- Retcon: Ungern was significantly reworked in the China rework. Before that, his character was a flanderized version of him in reality; he starts to believe that he is a reincarnation of Genghis Khan, and usurps the Khagan title and wants to restore the Mongolian Empire. Now he acts in a (relatively) more sane way, being a power-hungry and brutal warlord general.
- Royals Who Actually Do Something: He can personally lead his army to the battle, and does it quite effectively.
- Spared by the Adaptation: In Real Life, Ungern-Sternberg was captured in a battle with the Red Army, brought before a Kangaroo Court, sentenced to death, and executed by firing squad in 1921 (though most historians agree that even a legitimate court would have found him guilty and sentenced him to greatest extent legally allowed). In Kaiserreich, the Whites defeated the Reds, and provided support to Ungern's White Russian government. With most neighboring powers being completely neutral to his existence, Ungern used his military to crush any rebellions in his rule, allowing him to rule more or less uncontested and survive to the 30s.
Tibet declared its independence from China under the 13th Dalai Lama in 1913, and has used the chaos in India and China to move in their army and claim areas with Tibetan populations. Their move into Xikang brought them into conflict with the strongly nationalist Ma Clique, who invaded Yushu in 1932 and occupied Yushu and Golmud. The death of the 13th Dalai Lama in 1933 brought 5th Reting Ripoche, Jamphel Yeshe Gyaltsen, as the regent of Tibet until a new Dalai Lama can be found. Regent Jamphel has very little influence however, and he acts as a figurehead to the chaotic government. With chaos within, and threats without, Tibet's future is an uncertain one.
- Feudal Overlord: Tibet in 1936 still maintains its feudal society with a serf system.
- The Theocracy: Tibet is a theocratic country based on Tibetan buddhism. Their head of state is supposed to be the Dalai Lama, who are religious leaders as well. However, the 13th Dalai Lama died in 1933, and currently 5th Reting Ripoche, Jamphel Yeshe Gyaltsen, is serving as the regent.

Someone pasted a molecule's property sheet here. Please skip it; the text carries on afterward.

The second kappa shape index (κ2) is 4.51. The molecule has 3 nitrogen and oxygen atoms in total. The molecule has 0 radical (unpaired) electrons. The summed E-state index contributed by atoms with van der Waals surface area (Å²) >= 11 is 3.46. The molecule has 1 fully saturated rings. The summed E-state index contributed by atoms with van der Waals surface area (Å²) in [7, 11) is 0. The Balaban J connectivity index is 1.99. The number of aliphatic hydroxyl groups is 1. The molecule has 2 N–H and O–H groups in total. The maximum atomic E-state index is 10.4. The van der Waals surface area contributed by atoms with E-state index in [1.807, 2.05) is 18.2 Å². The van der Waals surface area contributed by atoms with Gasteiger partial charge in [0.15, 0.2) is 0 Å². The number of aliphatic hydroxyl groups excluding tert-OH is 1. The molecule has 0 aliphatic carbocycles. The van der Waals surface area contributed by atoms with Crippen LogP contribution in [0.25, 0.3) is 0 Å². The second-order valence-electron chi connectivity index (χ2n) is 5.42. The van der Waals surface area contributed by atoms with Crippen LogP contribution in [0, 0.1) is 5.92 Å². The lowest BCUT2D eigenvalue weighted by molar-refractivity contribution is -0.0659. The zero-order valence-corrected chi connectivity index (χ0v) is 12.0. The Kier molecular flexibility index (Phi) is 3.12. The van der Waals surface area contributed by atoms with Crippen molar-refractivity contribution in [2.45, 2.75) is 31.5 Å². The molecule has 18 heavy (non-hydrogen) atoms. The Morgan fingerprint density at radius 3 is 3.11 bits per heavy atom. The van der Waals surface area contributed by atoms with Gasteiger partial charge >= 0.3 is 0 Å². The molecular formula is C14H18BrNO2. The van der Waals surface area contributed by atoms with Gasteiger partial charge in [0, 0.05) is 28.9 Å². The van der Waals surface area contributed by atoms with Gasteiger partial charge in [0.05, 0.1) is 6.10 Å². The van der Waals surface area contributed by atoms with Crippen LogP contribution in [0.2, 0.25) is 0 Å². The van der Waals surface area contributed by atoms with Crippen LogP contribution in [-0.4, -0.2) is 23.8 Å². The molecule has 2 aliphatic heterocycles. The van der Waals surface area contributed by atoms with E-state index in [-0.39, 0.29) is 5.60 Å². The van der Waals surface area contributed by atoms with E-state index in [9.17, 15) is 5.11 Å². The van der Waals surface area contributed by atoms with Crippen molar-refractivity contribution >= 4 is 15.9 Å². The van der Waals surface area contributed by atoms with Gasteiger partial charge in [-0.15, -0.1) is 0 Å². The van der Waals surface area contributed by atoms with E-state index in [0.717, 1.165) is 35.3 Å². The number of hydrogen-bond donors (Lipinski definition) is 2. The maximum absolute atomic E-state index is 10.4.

- Warrior Monk: Tibet maintains a group of ultraconservative warrior monks who keeps peace in the countryside, known as the Dob-Dobs.
- Going Native: Roerich is a Russian (of Baltic German descent) that can become the leader of a post-revolution Tibet.
- Ninja Pirate Zombie Robot: Roerich's background is just as, if not even more insane than Roman von Ungern-Sternberg. Roerich is a Russian Baltic German (coincidentally just like Sternberg) who became an artist and a mystic. In Kaiserreich, Roerich initially opposed Lenin due to his social conservatism, but after a meeting with Gandhi in the Baharatiya Commune and a trip to Tibet, he had a religious experience that made him snap back to a Lenin supporter and synthesize his spiritualism with socialism to create esoteric Leninsm. He was then endorsed by Gandhi to create the Sacred Union party in Tibet, in order to lead a new Tibet that would be both socialist and Buddhist.
- Truth in Television: As batshit as "Esoteric Leninism" sounds, Nicholas in real life did synthesize Buddhism with Leninism, and even had plans for a massive Buddhist-Communist utopia in Central Asia, stretching across Siberia, Mongolia, and Tibet. His talks of "Mahatma Lenin" are real too.